Why Not Rant on Someone Else’s Blog if You Get the Chance?

So, I was reading Miguel Guhlin’s blog yesterday and I came across a post entitled Shocking Education Culture.  It is a great post and brings up some interesting and thought-provoking ideas, but I was taken aback when I read this as one of the potential solutions to a stagnating culture…

Link compensation to desired performance goal (e.g. technology use) – For K-12 educators, this would means having a high stakes test that measures student technology competencies within the content areas…not a separate technology test, but a content area test that uses technology.”

After reading the above statement, I couldn’t even concentrate on the rest of the post until I left a comment.  So, this is what I said…

“I enjoyed your post until I got to this statement…

‘Link compensation to desired performance goal (e.g. technology use) – For K-12 educators, this would means having a high stakes test that measures student technology competencies within the content areas…not a separate technology test, but a content area test that uses technology.’

I beg of you… no more high-stakes testing!! Not even the re-vamping of current testing to include technology… We need a better and differentiated way to assess what students are learning – portfolios, projects, presentations, discussions. Anything but standardized tests!!”

And then he said…

“Angela, thanks for commenting. I’m exploring ideas here, so let me go out on the limb a bit further.

Today, I facilitated a meeting of campus technology representatives. We shared the changing expectations of teachers in the new long range plan for technology (read earlier blog entry on the subject).

One of the teachers came up afterward and shared how scary this was for teachers…technology on top of high stakes tests. If teachers–and to be honest, blogging teachers are a minority–only pay attention when there is a high stakes test…maybe what we need is a bit more of what we fear.

What’s a better approach?”

And then I said…

“Unfortunately, I can’t claim to have all the answers, but I do think there has to be a better way than how we are doing it in Texas. Here are some ideas…

1. In lieu of an exit-level test, why not a portfolio that showcases students’ strengths instead of points out their deficiencies (and of course, technology would be a component of this… in fact, why not e-portfolios?)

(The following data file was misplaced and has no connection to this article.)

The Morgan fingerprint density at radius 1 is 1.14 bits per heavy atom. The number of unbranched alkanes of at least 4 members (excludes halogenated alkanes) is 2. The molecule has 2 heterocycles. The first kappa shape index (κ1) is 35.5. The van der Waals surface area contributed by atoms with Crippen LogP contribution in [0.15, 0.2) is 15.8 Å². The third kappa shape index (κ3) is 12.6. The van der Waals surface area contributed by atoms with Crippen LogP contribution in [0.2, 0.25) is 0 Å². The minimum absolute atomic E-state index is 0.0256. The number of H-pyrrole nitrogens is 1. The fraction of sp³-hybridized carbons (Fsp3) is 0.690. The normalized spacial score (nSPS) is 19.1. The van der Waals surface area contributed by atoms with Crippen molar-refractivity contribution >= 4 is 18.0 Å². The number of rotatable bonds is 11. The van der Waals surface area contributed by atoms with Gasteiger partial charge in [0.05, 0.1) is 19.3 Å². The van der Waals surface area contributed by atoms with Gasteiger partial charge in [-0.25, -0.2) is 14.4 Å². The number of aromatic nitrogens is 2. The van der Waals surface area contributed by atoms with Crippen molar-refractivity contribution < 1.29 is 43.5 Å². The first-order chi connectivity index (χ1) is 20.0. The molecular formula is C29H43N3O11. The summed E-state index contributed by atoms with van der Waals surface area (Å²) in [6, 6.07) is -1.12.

2. If we must have a test, why not “grade” students on how well they have progressed from year to year instead of requiring the same exit-level score for everyone?

3. In lieu of a test, why not have an exit-level project that utilizes skills students have learned to solve real-world problems?

Honestly, I don’t know… I know technology use is scary to many teachers but it is not to the students. Teachers need to learn to give up a little bit of their control and allow their students to teach them once in awhile. It is okay that the teacher doesn’t know everything as long as he/she is willing to learn.

I am just afraid that tacking technology on to the already high pressure and high stakes testing will just result in more drill and kill and less actual learning.

Thanks for listening to my rant.”

<All of a sudden I felt like a teenage girl again. “What did he say next? And then she said…> 🙂

I think it is an interesting conversation and would love to hear your thoughts on the matter.  Any opinions?

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Explore posts in the same categories: EdTech, Miguel Guhlin, Rant

2 Comments on “Why Not Rant on Someone Else’s Blog if You Get the Chance?”

  1. Mark Ahlness Says:

    Angela,

    High stakes testing is one more (BIG) nail in the coffin of web 2.0 in education. I do not believe the terms “testing” and “web 2.0” should even be mentioned in the same sentence.

    Using the most revolutionary tools to come along in a century of teaching to justify the most repressive approach to education in the past century – is negligent, at best.

    I’m with you 100% – Mark


  2. Mark – thanks for the comment and the support.

    You can continue the conversation over on Miguel’s site too.

    http://www.edsupport.cc/mguhlin/archives/2006/11/entry_2333.htm


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